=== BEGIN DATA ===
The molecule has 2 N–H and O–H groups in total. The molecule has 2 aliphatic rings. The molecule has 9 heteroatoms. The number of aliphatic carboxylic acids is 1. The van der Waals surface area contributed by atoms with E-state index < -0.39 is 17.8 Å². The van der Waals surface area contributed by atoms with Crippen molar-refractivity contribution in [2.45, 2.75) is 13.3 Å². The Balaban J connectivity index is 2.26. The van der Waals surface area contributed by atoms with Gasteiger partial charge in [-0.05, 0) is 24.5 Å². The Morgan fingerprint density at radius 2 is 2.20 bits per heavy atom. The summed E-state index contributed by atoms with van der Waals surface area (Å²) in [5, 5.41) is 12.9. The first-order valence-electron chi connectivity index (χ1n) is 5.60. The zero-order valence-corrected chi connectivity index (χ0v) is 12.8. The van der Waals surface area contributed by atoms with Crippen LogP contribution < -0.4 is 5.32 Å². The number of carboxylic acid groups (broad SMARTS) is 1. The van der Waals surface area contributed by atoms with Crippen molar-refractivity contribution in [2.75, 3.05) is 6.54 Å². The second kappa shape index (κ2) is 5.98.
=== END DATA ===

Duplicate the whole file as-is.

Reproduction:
The molecule has 2 N–H and O–H groups in total. The molecule has 2 aliphatic rings. The molecule has 9 heteroatoms. The number of aliphatic carboxylic acids is 1. The van der Waals surface area contributed by atoms with E-state index < -0.39 is 17.8 Å². The van der Waals surface area contributed by atoms with Crippen molar-refractivity contribution in [2.45, 2.75) is 13.3 Å². The Balaban J connectivity index is 2.26. The van der Waals surface area contributed by atoms with Gasteiger partial charge in [-0.05, 0) is 24.5 Å². The Morgan fingerprint density at radius 2 is 2.20 bits per heavy atom. The summed E-state index contributed by atoms with van der Waals surface area (Å²) in [5, 5.41) is 12.9. The first-order valence-electron chi connectivity index (χ1n) is 5.60. The zero-order valence-corrected chi connectivity index (χ0v) is 12.8. The van der Waals surface area contributed by atoms with Crippen LogP contribution < -0.4 is 5.32 Å². The number of carboxylic acid groups (broad SMARTS) is 1. The van der Waals surface area contributed by atoms with Crippen molar-refractivity contribution in [2.75, 3.05) is 6.54 Å². The second kappa shape index (κ2) is 5.98.